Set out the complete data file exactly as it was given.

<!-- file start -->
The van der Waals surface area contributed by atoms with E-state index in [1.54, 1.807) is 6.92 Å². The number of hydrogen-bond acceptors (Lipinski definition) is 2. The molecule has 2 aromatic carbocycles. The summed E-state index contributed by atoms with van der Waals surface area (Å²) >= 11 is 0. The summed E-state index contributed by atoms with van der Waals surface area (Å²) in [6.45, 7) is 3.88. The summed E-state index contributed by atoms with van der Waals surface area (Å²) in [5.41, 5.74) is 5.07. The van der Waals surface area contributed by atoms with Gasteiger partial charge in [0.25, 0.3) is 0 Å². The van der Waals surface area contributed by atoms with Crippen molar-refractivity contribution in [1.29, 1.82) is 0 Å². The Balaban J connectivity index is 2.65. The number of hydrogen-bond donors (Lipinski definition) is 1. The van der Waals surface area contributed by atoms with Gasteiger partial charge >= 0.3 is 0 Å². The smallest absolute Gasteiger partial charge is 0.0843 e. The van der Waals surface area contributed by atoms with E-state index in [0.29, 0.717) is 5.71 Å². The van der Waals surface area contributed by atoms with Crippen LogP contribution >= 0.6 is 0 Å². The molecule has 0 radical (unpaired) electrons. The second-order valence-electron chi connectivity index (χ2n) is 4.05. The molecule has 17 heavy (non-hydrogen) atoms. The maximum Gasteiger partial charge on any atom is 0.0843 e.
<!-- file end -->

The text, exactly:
The van der Waals surface area contributed by atoms with E-state index in [1.54, 1.807) is 6.92 Å². The number of hydrogen-bond acceptors (Lipinski definition) is 2. The molecule has 2 aromatic carbocycles. The summed E-state index contributed by atoms with van der Waals surface area (Å²) >= 11 is 0. The summed E-state index contributed by atoms with van der Waals surface area (Å²) in [6.45, 7) is 3.88. The summed E-state index contributed by atoms with van der Waals surface area (Å²) in [5.41, 5.74) is 5.07. The van der Waals surface area contributed by atoms with Gasteiger partial charge in [0.25, 0.3) is 0 Å². The van der Waals surface area contributed by atoms with Crippen molar-refractivity contribution in [1.29, 1.82) is 0 Å². The Balaban J connectivity index is 2.65. The number of hydrogen-bond donors (Lipinski definition) is 1. The van der Waals surface area contributed by atoms with Gasteiger partial charge >= 0.3 is 0 Å². The smallest absolute Gasteiger partial charge is 0.0843 e. The van der Waals surface area contributed by atoms with E-state index in [0.29, 0.717) is 5.71 Å². The van der Waals surface area contributed by atoms with Crippen LogP contribution >= 0.6 is 0 Å². The molecule has 0 radical (unpaired) electrons. The second-order valence-electron chi connectivity index (χ2n) is 4.05. The molecule has 17 heavy (non-hydrogen) atoms. The maximum Gasteiger partial charge on any atom is 0.0843 e.